That night in the hostel I was offered the very last bed they had available. It’s always like this. It’s doesn’t frighten me, all the luck. It gets boring, I get used to it. I shrug my shoulders, take it for granted. I can squeeze little meaning out of it, and I know one day it will dry out. All the luck in the world, all the most improbable coincidences combined, the angelic gestures of all the selfless beings that by coincidence unheard of cross my path will then not be able to produce meaning. At the end of a lived life there awaits us only dullness, only shades of grey that leave us unmoved, detached from the sweating cycle of life itself. It will dry out at the end of our days. But it is juicy still, o yes don’t you worry. So a woman with wonderful curls in her black hair enters the hostel room and asks me for a pen. Yes I say you’re lucky you asked a writer and I pull out a pen while I say that, handing it to her. A writer she asks interested, how nice! O yes, and I travel in order to gather some inspiration. How nice! by the way, my name is Verity. Like truth? Yes, like truth.

February 6.


Consumption and religion. If you buy a cup of coffee or a Patéis de Lisboa, you just put your coins on the counter without any other emotion than the great taste of this combination. It’s my reason (in fact, one of my reasons) to be here in Lisbon and write in the February sun. But if you buy bigger things you know you can’t afford to buy just as you please, if you realize the money you buy that thing with is finite, you think it over, you ask questions about the quality of the product. You wait until they convince you to buy it. Until you really believe in it. The act of paying is like a little prayer. Yes, there you tied yourself to your finite being again, you bought some specific product and not another one. That product is charged with meaning now. It is almost electrified with meaning. The money, the abstract Number has become product. You have taken a step in life, you climbed the stairs. The product has delivered you. when I bought my camera, this feeling did not really arouse me. There where but a few remnants of it that still made me euphoric and I wrote more pages than I normally do. So with that new camera I promise I will take pictures and exhibit them here.
Because I must take that travel thing seriously. I don’t want to consume, living off what I have piled up in the past years, burning away my earnings, not earning anything new. Must not all newness be deflowered by the price tag society puts on it? I need labels. It doesn’t matter how good or bad the narrative is, how good you reader find the metaphores, or the anecdotes. It only matters that it has a label, a price tag. Eleven ninetynine, that’s the highest bid till date. Anybody offers any more? I felt I had to write to earn my camera back. At least to provide some justification of my being entitled to it. Because at birth we were entitled to nothing, and we are not entitled to anything we didn’t explicitly suffer for, as the Calvinist mantra goes. At the same time, the clurgy is entitled to everything. But let’s say I’m not entitled to it. So what?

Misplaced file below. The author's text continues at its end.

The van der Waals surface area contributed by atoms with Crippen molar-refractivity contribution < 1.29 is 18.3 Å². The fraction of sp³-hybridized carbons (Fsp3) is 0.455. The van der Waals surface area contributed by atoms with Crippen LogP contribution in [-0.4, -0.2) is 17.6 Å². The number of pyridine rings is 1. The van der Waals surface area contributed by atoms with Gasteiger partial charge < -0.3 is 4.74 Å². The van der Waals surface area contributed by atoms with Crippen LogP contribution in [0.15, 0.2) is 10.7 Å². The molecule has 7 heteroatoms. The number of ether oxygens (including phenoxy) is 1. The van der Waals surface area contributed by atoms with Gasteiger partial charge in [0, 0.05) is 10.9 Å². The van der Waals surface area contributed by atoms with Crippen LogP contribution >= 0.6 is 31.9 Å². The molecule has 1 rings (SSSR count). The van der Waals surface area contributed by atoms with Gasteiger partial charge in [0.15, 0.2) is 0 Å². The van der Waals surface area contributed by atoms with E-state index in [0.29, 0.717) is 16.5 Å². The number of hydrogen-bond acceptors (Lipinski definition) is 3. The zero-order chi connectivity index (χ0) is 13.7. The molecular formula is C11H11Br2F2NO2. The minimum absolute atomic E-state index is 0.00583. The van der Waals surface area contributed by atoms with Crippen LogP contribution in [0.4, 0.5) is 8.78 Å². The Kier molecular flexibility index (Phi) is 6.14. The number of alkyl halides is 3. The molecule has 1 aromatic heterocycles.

That night in the hostel I was offered the very last bed they had available. It’s always like this. It’s doesn’t frighten me, all the luck. It gets boring, I get used to it. I shrug my shoulders, take it for granted. I can squeeze little meaning out of it, and I know one day it will dry out. All the luck in the world, all the most improbable coincidences combined, the angelic gestures of all the selfless beings that by coincidence unheard of cross my path will then not be able to produce meaning. At the end of a lived life there awaits us only dullness, only shades of grey that leave us unmoved, detached from the sweating cycle of life itself. It will dry out at the end of our days. But it is juicy still, o yes don’t you worry. So a woman with wonderful curls in her black hair enters the hostel room and asks me for a pen. Yes I say you’re lucky you asked a writer and I pull out a pen while I say that, handing it to her. A writer she asks interested, how nice! O yes, and I travel in order to gather some inspiration. How nice! by the way, my name is Verity. Like truth? Yes, like truth.

February 2. Hostel World.

I was taken care of once more. On the day I left, they took me to the bus station in Oliveira. Sixteen euros to get straight back to Lisbon. I dozed in the bus, let a lot of thoughts pass my inner eye. Where would I go? South America? India? Which country would be next – and how about my writing. Would it be recognized, do I need that? I was tired when I arrived in Lisbon,
and I went to the same cafe I had been in 2007 and the memory made me very happy. 2007 is a long time ago, I was a child then. The coffee was good, as everywhere in Portugal. The main reason to stay here for a while and write like hell. The spirit of total freedom. It’s a shame the Iraq war was waged under the banner of freedom. Freedom that imprints itself too much in the earth’s crest is suspect. My freedom is a shadow with a pen.

It was already dark when I started looking for a Couchsurfer. None available. After a while, I found an hostel that offered affordable beds for the nights. Breakfast included. A German guy, Klaus, worked there. He was a philosopher like me, planning to write his PhD in the philosophy of
mind. He didn’t like namedropping, he worked systematically about the gap between experience and knowledge. That takes a lot of Geist. The people her were all so young, and all on planned,
carefully scheduled trips. At home, a life awaited them, a life of being a mechanic, a textile designer, a photographer, a medic, anything. It must be a good feeling when a life awaits you.